Emergency fund- saving

Try some of these tips I’ve learned from banking with Huntington:

  • When it comes to your emergency fund, try having at least three months’ worth of savings. It’s good to have backup in case something happens with your job.
  • Start small (like I said, $10 or $20) and put it aside so you don’t notice it as much.
  • Have a garage sale and put the money you earn in savings. That can help, especially if you’re just starting out.
  • If you get a big check (like that tax refund I know y’all are waiting for lol), commit to setting half of it aside for savings.
  • Look for other ways to make some extra cash. Check out some of these ideas from Huntington.
  • Don’t be afraid to use some of your emergency funds if an emergency happens. That’s why it’s there! Just make sure you commit to setting it back up.
  • Separating your accounts is the best thing you can do. That way, you can see what money is for what expenses.
  • Sign up for tools like Huntington Bank’s Savings Goal GetterSM tool on The Hub.
savings

How to Set up Savings Goal Getter

When I learned about the Huntington Savings Goal Getter tool on The Hub, I was excited to use it because I knew I needed help. The tool can really change the way you save money by showing you your Emergency Fund versus your Savings Goals, mapping out how much you need to save each month to reach your goals, and helping you stay on track.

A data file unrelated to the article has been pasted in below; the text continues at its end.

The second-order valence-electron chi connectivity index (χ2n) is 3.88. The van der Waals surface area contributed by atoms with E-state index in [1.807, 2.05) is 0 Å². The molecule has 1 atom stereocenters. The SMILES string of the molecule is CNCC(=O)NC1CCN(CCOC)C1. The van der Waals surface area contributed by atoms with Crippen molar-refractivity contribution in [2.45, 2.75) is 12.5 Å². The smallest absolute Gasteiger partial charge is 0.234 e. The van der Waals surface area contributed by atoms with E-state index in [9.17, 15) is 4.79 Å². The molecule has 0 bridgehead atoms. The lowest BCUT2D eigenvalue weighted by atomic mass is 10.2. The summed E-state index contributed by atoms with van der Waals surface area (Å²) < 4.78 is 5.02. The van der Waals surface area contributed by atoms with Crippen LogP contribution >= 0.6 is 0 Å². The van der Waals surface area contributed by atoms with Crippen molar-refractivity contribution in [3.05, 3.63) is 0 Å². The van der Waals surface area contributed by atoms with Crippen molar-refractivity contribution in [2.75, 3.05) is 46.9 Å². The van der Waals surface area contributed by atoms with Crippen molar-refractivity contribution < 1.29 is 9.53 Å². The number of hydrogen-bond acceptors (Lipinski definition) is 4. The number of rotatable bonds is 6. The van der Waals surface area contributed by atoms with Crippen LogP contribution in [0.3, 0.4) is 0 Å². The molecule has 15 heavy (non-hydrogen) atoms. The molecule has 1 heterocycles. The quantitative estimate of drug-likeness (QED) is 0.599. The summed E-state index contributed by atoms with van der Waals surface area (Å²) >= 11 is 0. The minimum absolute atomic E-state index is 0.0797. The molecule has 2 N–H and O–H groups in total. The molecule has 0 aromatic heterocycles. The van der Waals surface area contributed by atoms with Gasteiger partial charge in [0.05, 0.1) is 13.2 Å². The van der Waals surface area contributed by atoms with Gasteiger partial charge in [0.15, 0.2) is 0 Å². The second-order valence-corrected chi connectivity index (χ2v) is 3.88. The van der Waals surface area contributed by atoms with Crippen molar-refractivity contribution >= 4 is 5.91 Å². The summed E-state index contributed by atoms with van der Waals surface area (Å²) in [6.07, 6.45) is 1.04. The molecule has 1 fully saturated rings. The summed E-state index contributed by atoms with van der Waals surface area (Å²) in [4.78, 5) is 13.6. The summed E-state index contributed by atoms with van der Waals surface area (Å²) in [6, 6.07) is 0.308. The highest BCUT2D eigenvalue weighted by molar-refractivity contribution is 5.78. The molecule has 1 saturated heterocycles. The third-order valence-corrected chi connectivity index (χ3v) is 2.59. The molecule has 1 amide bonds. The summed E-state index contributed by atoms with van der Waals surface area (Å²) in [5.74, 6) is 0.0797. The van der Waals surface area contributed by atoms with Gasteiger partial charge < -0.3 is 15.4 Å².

I’m a visual learner so I love that the tool shows you how close you are to reaching your goals. You can set up to 10 goals and an emergency fund, which can help you with separating your money. Once you set the date you want to reach your goal by, the tool will track your progress and send you notifications (if you sign up for notifications, message and data rates may apply). It also prioritizes the Emergency Fund before putting money into your Savings Goals so you don’t have to.

Financial literacy

Here’s how you set it up:

  1. First of all, apply fora Huntington Bank savings account and then download the Huntington mobile app too, so you can use The Hub tools.
  2. Sign into The Hub, via the mobile app and find Savings Goal Getter, then “get started.”
  3. Select the details of your goal. Decide whether it’s an Emergency Fund or Savings Goal, how much you want to set aside, and your goal date.
  4. And that’s it! Super easy. The Savings Goal Getter will do the rest by giving you recommendations and then allowing you to set up automatic or manual transfers from your Huntington savings or MMA account.

So what’re you waiting for?

My Priority.

Get Started!

How are you going to get started? What are some savings goals you have? If you’re comfortable, share an experience about an emergency you’d had that set you back. How did you handle it? What do you wish you would have done differently? In many of our cultures, it’s not typical to talk about money, let alone save it. Let’s break that cycle together. Let’s Talk About Finances!